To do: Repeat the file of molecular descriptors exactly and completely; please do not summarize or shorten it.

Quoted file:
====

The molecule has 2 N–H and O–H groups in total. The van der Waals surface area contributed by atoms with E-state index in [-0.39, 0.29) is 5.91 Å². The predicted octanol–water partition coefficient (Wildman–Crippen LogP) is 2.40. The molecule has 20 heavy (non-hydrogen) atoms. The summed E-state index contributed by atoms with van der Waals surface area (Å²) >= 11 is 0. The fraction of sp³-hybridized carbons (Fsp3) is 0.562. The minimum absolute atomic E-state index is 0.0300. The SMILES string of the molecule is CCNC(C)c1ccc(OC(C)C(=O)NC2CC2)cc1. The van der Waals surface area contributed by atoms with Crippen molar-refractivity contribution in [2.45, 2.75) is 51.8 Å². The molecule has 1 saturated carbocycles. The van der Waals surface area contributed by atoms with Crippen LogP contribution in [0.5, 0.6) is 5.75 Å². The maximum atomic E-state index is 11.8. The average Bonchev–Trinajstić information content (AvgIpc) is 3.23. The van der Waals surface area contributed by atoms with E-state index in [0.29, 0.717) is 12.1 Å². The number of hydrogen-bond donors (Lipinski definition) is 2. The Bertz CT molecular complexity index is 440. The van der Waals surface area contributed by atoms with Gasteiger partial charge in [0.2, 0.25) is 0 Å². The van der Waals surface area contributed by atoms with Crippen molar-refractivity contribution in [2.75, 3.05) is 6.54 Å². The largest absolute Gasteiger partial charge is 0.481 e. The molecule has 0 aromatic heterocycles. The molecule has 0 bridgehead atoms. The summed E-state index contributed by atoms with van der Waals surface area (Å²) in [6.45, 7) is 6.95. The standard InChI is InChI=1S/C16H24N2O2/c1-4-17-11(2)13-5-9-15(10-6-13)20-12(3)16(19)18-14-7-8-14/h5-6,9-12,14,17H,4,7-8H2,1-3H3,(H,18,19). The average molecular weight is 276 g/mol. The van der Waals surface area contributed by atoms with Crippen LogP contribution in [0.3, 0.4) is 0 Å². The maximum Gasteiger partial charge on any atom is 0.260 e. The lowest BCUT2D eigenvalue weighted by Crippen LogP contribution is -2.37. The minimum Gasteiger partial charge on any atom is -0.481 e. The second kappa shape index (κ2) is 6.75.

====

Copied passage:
The molecule has 2 N–H and O–H groups in total. The van der Waals surface area contributed by atoms with E-state index in [-0.39, 0.29) is 5.91 Å². The predicted octanol–water partition coefficient (Wildman–Crippen LogP) is 2.40. The molecule has 20 heavy (non-hydrogen) atoms. The summed E-state index contributed by atoms with van der Waals surface area (Å²) >= 11 is 0. The fraction of sp³-hybridized carbons (Fsp3) is 0.562. The minimum absolute atomic E-state index is 0.0300. The SMILES string of the molecule is CCNC(C)c1ccc(OC(C)C(=O)NC2CC2)cc1. The van der Waals surface area contributed by atoms with Crippen molar-refractivity contribution in [2.45, 2.75) is 51.8 Å². The molecule has 1 saturated carbocycles. The van der Waals surface area contributed by atoms with Crippen LogP contribution in [0.5, 0.6) is 5.75 Å². The maximum atomic E-state index is 11.8. The average Bonchev–Trinajstić information content (AvgIpc) is 3.23. The van der Waals surface area contributed by atoms with E-state index in [0.29, 0.717) is 12.1 Å². The number of hydrogen-bond donors (Lipinski definition) is 2. The Bertz CT molecular complexity index is 440. The van der Waals surface area contributed by atoms with Gasteiger partial charge in [0.2, 0.25) is 0 Å². The van der Waals surface area contributed by atoms with Crippen molar-refractivity contribution in [2.75, 3.05) is 6.54 Å². The largest absolute Gasteiger partial charge is 0.481 e. The molecule has 0 aromatic heterocycles. The molecule has 0 bridgehead atoms. The summed E-state index contributed by atoms with van der Waals surface area (Å²) in [6.45, 7) is 6.95. The standard InChI is InChI=1S/C16H24N2O2/c1-4-17-11(2)13-5-9-15(10-6-13)20-12(3)16(19)18-14-7-8-14/h5-6,9-12,14,17H,4,7-8H2,1-3H3,(H,18,19). The average molecular weight is 276 g/mol. The van der Waals surface area contributed by atoms with Crippen LogP contribution in [0.3, 0.4) is 0 Å². The maximum Gasteiger partial charge on any atom is 0.260 e. The lowest BCUT2D eigenvalue weighted by Crippen LogP contribution is -2.37. The minimum Gasteiger partial charge on any atom is -0.481 e. The second kappa shape index (κ2) is 6.75.